It’s been a weird year in the tech world, and high-end graphics cards have only gotten weirder as the year rolled on. The RTX 3080 and RTX 3090 launched to rave reviews, but barely anyone could buy them. And even though people are still having troubles grabbing the RTX 3070, it looks like there’s another GPU being added to the Nvidia stack real soon: the RTX 3060 Ti.
Third-party brands Palit, ASUS and Inno3D — the latter being the ones with the cheapest RTX 3070 cards in Australia at the time of writing — did everyone a solid by revealing various models of the upcoming RTX 3060 Ti. The cards look like they’ll come in double or triple-blower designs, according to product shots acquired by Videocardz, and they’re expected to launch internationally on December 2.
That’ll be in between the new Radeon RX cards from AMD — two of which are expected to launch later this week, with the Radeon RX 6900 XT hitting in December. The RTX 3060 Ti isn’t going to really rival any of those cards, but it should at least offer something more affordable in the $500-700 next-gen GPU segment.
And as for where the card sits in practice? Well, performance slides for those have leaked out too. While the specifications are yet to be confirmed by Nvidia, third-party listings have pitched it as a 8GB GDDR6 card (not GDDR6X, like the RTX 3080 and 3090) with 4,864 CUDA cores and 1.67GHz boost speeds. In real world terms, Nvidia are pitching it as about 1.35 to 1.5x better than the original RTX 2060 Super, and marginally better or on par with the RTX 2080 Super in games like Red Dead Redemption 2, DOOM Eternal, Gears of War 5, and a handful of ray traced games (Minecraft RTX, Wolfenstein Youngblood, Control).
But that’s not all. As expected, AMD’s Big Navi announcement turned some heads over at Team Green. So to counter what’s coming at the top of AMD’s GPU stack, it looks like an RTX 3080 Ti is on the way. The current running rumour is that it would have the same CUDA core count as the RTX 3090 (over 9000) and 20GB of GDDR6X RAM. That helps rectify issues with the RTX 3080’s 10GB RAM, which some games this year have already managed to push past at 4K.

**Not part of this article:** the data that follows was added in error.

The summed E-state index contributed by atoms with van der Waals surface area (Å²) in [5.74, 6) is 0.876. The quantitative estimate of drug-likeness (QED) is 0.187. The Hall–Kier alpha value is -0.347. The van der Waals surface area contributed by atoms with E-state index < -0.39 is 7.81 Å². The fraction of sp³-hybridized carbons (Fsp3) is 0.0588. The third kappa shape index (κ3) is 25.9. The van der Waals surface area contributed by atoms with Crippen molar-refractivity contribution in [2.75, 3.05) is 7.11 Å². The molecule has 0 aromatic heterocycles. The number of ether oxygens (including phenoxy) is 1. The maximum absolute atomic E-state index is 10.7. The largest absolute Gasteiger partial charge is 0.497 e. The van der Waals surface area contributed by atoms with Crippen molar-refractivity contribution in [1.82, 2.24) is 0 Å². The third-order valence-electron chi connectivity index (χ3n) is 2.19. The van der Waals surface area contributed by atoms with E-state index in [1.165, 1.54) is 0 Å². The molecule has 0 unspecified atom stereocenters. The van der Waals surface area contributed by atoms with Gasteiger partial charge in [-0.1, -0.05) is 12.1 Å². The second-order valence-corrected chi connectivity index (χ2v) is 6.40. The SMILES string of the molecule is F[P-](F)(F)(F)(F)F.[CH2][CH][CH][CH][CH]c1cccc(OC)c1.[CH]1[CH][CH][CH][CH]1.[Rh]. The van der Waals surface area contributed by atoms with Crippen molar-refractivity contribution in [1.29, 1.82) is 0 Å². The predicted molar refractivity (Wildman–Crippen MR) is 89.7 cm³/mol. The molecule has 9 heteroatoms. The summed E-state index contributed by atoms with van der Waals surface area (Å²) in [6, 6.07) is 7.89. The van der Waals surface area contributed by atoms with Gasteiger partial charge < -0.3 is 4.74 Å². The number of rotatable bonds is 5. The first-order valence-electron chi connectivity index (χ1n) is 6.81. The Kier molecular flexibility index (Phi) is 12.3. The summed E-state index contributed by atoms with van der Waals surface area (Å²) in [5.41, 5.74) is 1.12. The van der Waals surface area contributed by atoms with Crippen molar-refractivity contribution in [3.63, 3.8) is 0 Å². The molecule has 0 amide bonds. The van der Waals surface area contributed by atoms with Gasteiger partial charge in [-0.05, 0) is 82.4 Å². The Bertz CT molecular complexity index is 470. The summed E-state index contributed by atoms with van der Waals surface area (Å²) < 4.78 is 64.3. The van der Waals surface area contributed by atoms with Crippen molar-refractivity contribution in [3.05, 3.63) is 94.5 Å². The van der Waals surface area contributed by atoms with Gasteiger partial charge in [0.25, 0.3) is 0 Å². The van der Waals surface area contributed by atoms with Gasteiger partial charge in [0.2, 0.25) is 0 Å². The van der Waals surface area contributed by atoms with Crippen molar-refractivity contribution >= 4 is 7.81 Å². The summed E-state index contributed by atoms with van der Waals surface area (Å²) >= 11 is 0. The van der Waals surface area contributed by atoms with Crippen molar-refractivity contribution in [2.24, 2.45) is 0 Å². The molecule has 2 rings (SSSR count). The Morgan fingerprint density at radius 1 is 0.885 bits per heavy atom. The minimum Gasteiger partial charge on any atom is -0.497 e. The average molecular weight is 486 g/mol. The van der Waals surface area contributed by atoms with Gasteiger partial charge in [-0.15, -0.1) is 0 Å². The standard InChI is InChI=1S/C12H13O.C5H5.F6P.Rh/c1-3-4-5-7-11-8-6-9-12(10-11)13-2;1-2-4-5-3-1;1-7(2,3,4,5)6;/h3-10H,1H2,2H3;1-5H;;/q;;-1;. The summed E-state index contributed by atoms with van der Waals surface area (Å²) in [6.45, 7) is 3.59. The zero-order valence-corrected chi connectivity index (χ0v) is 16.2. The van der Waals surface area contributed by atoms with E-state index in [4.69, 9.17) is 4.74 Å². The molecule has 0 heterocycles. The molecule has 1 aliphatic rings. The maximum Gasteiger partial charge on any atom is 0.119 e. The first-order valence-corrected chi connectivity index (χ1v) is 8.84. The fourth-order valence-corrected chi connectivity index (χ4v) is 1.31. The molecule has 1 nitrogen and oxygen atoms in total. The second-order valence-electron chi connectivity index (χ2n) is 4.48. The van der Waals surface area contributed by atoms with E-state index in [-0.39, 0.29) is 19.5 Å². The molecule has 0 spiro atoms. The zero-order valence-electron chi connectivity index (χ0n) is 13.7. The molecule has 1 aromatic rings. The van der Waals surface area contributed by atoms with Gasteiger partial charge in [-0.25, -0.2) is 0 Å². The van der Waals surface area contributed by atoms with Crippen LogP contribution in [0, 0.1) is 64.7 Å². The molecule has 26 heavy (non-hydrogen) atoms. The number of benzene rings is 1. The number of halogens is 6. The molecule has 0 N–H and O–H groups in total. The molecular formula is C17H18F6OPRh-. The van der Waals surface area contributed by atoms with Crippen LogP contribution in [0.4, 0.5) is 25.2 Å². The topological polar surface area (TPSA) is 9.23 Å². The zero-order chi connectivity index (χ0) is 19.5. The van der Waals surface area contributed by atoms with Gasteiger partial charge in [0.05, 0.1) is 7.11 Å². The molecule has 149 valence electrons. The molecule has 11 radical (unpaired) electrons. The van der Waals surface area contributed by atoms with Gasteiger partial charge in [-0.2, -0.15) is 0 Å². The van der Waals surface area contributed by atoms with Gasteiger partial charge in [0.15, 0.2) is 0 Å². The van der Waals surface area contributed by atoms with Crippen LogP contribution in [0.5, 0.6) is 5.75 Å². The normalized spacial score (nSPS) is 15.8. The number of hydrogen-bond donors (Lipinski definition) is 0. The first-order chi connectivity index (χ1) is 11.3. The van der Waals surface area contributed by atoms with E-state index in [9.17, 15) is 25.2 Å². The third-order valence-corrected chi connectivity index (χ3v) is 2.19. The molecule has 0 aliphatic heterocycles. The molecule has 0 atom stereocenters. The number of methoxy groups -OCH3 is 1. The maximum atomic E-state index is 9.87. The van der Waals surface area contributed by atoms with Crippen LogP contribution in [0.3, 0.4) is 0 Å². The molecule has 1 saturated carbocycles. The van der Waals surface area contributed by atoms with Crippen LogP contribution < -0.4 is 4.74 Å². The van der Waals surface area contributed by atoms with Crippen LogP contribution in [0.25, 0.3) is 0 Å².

More importantly, it’ll give Nvidia a better competitor price-wise against the Radeon RX 6900 XT. The Radeon RX 6800 and 6900 XT ship with 16GB of memory, so this would position the RTX 3080 Ti as a better prosumer alternative to those those cards. Keep this in perspective though: the RTX 3090 is going for at least $2400 in Australia, and the RX 6900 XT is selling internationally for $US1000. So locally that’d probably work out to somewhere around the $1800-2000 mark — or basically what the RTX 2080 Ti originally cost at launch.
Something that’s completely unknown at this stage is whether — or when — Nvidia will move onto TSMC’s 7nm manufacturing process. The company’s currently making their Ampere GPUs on a custom 8nm process from Samsung, but the lack of yields there — and 2020 being 2020 — has made supply extraordinarily thin on the ground.
Still, the hardware train rolls on. We’ll hear more about AMD’s new GPUs later this week — the cards are set to launch tomorrow Australian time, although we’re still waiting to hear on local pricing. It’ll be fun to see the price positioning once all of this shakes out. The threat from AMD has never been stronger which is great for consumers — nothing brings down prices better than old-fashioned competition.